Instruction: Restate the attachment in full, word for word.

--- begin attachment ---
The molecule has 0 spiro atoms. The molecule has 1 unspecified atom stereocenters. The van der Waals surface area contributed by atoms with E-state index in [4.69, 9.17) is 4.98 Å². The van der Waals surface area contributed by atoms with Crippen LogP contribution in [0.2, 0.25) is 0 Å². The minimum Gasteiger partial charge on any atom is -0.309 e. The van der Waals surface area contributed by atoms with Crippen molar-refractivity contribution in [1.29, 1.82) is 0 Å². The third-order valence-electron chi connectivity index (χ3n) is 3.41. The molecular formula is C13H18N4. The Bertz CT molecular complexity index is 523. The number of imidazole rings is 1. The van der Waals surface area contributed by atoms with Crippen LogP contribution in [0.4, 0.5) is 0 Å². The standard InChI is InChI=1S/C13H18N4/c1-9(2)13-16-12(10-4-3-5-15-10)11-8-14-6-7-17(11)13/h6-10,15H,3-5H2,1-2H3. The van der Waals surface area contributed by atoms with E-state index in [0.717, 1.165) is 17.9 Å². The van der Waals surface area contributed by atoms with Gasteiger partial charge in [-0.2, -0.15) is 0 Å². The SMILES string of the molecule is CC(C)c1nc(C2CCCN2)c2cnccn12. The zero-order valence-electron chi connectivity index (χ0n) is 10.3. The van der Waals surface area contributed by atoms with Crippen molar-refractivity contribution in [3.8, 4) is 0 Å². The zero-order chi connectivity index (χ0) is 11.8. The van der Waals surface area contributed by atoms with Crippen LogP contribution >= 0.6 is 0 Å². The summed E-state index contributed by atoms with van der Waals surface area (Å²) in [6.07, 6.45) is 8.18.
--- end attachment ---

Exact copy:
The molecule has 0 spiro atoms. The molecule has 1 unspecified atom stereocenters. The van der Waals surface area contributed by atoms with E-state index in [4.69, 9.17) is 4.98 Å². The van der Waals surface area contributed by atoms with Crippen LogP contribution in [0.2, 0.25) is 0 Å². The minimum Gasteiger partial charge on any atom is -0.309 e. The van der Waals surface area contributed by atoms with Crippen molar-refractivity contribution in [1.29, 1.82) is 0 Å². The third-order valence-electron chi connectivity index (χ3n) is 3.41. The molecular formula is C13H18N4. The Bertz CT molecular complexity index is 523. The number of imidazole rings is 1. The van der Waals surface area contributed by atoms with Crippen LogP contribution in [0.4, 0.5) is 0 Å². The standard InChI is InChI=1S/C13H18N4/c1-9(2)13-16-12(10-4-3-5-15-10)11-8-14-6-7-17(11)13/h6-10,15H,3-5H2,1-2H3. The van der Waals surface area contributed by atoms with E-state index in [0.717, 1.165) is 17.9 Å². The van der Waals surface area contributed by atoms with Gasteiger partial charge in [-0.2, -0.15) is 0 Å². The SMILES string of the molecule is CC(C)c1nc(C2CCCN2)c2cnccn12. The zero-order valence-electron chi connectivity index (χ0n) is 10.3. The van der Waals surface area contributed by atoms with Crippen molar-refractivity contribution in [3.8, 4) is 0 Å². The zero-order chi connectivity index (χ0) is 11.8. The van der Waals surface area contributed by atoms with Crippen LogP contribution >= 0.6 is 0 Å². The summed E-state index contributed by atoms with van der Waals surface area (Å²) in [6.07, 6.45) is 8.18.